As she reaches the west side of the mosquito lagoon, she makes quick portage of a particular small isthmus of land. She knew exactly where to cross, a narrow flat ridge of land separating these two fabled bodies of water. Interconnected today, the mosquito lagoon and northern Indian river lagoon were separated from each other for thousands of years. 3 centuries after she crosses this bay with her canoe and kids, a canal will be cut just a few hundred yards north of where she finds herself pulling over. The pre-cut rolling logs and layered palmetto leaves make the pulling fairly easy but its warm today and the sweat and heat is becoming more tangible as she nears the other side. In her day, there was no Haulover Canal, there was no hydrologic connection to the northern Indian River Lagoon from the mosquito lagoon. For millennia these two water bodies were separate and different, and today they still have their subset of significant differences. Differences which matter when we talk about ecology and water quality. Jumping back into her canoe after her drag, with kids in tow and now repacked, she doesn’t pay attention to the shell midden to her south. The smell is foul, the clam (mercenaria spp.) shell pile is, essentially, the landfill of her time and it’ll still be a few weeks before the shells dry out and become, in essence, reduced to flat smooth rocks. It was time to resume her paddling.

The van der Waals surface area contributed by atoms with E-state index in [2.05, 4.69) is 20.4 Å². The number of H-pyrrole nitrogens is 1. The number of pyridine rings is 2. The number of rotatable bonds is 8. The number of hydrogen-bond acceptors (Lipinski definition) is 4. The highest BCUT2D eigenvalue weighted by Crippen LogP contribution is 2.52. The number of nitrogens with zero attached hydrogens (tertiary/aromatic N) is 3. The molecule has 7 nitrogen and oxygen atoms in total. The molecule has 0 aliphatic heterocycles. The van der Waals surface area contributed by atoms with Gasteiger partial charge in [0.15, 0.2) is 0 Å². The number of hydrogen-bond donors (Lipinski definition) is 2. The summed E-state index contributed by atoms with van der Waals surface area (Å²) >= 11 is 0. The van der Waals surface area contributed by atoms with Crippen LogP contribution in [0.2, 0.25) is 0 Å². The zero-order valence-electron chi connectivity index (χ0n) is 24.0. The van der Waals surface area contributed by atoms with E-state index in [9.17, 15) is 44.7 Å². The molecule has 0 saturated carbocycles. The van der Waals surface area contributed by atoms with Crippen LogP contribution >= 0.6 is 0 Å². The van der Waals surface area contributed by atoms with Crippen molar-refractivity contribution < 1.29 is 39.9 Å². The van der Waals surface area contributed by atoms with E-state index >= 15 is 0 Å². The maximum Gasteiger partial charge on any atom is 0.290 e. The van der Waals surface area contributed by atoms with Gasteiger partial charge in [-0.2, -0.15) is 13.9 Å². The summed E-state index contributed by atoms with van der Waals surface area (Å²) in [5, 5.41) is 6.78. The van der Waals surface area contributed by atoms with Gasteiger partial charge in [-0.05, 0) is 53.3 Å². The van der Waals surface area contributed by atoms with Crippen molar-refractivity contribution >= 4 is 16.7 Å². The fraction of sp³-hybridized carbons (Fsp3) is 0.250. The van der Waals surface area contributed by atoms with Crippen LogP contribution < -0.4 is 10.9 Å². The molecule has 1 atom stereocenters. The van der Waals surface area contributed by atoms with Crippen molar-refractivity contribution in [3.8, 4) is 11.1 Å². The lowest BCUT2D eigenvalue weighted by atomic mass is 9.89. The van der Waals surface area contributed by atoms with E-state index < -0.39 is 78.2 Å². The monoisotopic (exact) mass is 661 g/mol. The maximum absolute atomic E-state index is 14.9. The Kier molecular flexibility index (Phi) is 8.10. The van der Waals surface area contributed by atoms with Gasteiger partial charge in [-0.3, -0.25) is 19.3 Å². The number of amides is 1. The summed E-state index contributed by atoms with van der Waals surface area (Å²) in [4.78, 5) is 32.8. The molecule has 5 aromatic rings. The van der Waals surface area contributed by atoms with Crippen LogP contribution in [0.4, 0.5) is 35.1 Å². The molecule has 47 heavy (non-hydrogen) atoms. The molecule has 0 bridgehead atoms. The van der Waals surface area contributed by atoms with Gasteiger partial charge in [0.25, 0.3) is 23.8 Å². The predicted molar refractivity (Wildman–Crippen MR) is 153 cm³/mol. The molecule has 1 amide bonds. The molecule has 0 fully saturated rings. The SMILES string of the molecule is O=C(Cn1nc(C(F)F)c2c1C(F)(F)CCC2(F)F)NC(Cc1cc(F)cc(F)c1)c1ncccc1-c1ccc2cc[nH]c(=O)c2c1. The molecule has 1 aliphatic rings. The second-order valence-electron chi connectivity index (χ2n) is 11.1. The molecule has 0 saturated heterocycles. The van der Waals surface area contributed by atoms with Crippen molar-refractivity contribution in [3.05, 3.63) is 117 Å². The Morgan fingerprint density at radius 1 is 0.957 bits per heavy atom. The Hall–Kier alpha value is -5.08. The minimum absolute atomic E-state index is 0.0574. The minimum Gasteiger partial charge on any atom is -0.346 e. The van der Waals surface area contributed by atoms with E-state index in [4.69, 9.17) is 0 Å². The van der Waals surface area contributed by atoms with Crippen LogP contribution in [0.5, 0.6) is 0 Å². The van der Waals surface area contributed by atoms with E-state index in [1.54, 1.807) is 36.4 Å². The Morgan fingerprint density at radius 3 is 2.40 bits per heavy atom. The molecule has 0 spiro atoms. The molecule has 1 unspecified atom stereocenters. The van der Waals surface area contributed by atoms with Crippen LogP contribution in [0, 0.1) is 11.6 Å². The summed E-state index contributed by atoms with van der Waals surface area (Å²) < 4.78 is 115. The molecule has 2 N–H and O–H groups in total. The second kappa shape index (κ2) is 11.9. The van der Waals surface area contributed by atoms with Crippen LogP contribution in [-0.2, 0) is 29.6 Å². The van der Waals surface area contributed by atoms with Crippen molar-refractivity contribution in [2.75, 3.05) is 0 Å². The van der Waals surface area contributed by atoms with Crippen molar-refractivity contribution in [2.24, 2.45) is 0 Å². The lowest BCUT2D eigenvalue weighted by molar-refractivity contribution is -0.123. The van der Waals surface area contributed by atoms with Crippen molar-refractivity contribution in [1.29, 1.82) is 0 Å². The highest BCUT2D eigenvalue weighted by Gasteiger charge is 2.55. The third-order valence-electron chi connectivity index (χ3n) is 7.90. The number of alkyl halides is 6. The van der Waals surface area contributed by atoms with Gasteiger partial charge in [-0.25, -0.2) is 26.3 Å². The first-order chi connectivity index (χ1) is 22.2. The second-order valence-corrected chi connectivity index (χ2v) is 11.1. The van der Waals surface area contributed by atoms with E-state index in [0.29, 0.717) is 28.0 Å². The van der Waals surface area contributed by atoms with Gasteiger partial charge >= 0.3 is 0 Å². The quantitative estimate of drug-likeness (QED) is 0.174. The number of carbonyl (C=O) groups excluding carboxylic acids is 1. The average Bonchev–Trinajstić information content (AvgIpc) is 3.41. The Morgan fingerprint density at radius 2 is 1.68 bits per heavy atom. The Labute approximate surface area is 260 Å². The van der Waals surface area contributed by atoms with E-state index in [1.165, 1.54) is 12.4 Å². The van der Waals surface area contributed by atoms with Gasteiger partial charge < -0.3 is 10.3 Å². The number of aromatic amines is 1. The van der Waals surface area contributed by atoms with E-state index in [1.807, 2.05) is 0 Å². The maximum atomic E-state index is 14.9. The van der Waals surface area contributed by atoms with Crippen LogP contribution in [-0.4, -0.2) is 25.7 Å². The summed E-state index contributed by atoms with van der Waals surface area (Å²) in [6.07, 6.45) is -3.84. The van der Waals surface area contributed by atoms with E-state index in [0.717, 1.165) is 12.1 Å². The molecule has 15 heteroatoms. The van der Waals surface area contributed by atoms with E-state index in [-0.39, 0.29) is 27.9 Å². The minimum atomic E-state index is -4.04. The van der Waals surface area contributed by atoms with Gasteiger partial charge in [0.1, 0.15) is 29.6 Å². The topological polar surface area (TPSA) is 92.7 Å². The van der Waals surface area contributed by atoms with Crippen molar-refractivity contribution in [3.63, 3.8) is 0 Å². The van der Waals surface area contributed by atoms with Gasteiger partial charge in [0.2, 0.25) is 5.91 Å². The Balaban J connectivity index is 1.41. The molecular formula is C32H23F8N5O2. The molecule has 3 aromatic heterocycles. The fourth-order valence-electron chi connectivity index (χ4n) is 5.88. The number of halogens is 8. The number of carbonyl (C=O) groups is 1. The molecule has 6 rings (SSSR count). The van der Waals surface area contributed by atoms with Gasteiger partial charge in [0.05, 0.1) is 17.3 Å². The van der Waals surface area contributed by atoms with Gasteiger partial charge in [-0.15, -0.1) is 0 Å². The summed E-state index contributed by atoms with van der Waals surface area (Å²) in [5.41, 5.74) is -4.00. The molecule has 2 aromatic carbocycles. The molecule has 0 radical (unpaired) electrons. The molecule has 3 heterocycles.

She’s in different water now, different enough to know she’s closer to her camp, and a longer paddle was to come. The shoal grass is spotty here but the dense wigeon grass (Ruppia maritime) was a clear indicator that these two waters were uniquely separate. The headwaters of this river lay a few miles north, at present day Turnbull Creek, and they were some of her favorite spots to hunt, fish, and pick clams. It was also where her people grew crops due to the predictable irrigation sourced from the cool, clean, fresh water flowing in the creek. Thinking about crops made her hungry, but her favorite food was clams. She always liked clams more than oysters, clams were smooth and easy to foot around for, not sharp and prone to cut you when not paying attention to where you step. Simply throwing a few clams on some the smoldering coals of a fire made them open up with ease, and the sweet meat seemed to always satiate her. At one point, in the late 1900’s, Indian River clams would be renowned across the nation for their taste. She was getting hungry and thirsty now, while addressing the hunger would have to wait, she knew it was time to look for the manatees. As she paddled southwest aiming for a point of land where the river narrows, she kept her eyes studious of the waters ahead. Manatees, to her, were like a 500-pound rotund divining rod; find the manatees, she would find fresh water. She knew roughly about where the submerged spring would be, a spring that would roil an emerald green water directly into the lagoon, and sure enough, the smooth grey backs of several of the giants were seen on the horizon ahead of her. About 10 minutes of paddling later, with a quick dip of both hands into clear green water her thirst would be quenched.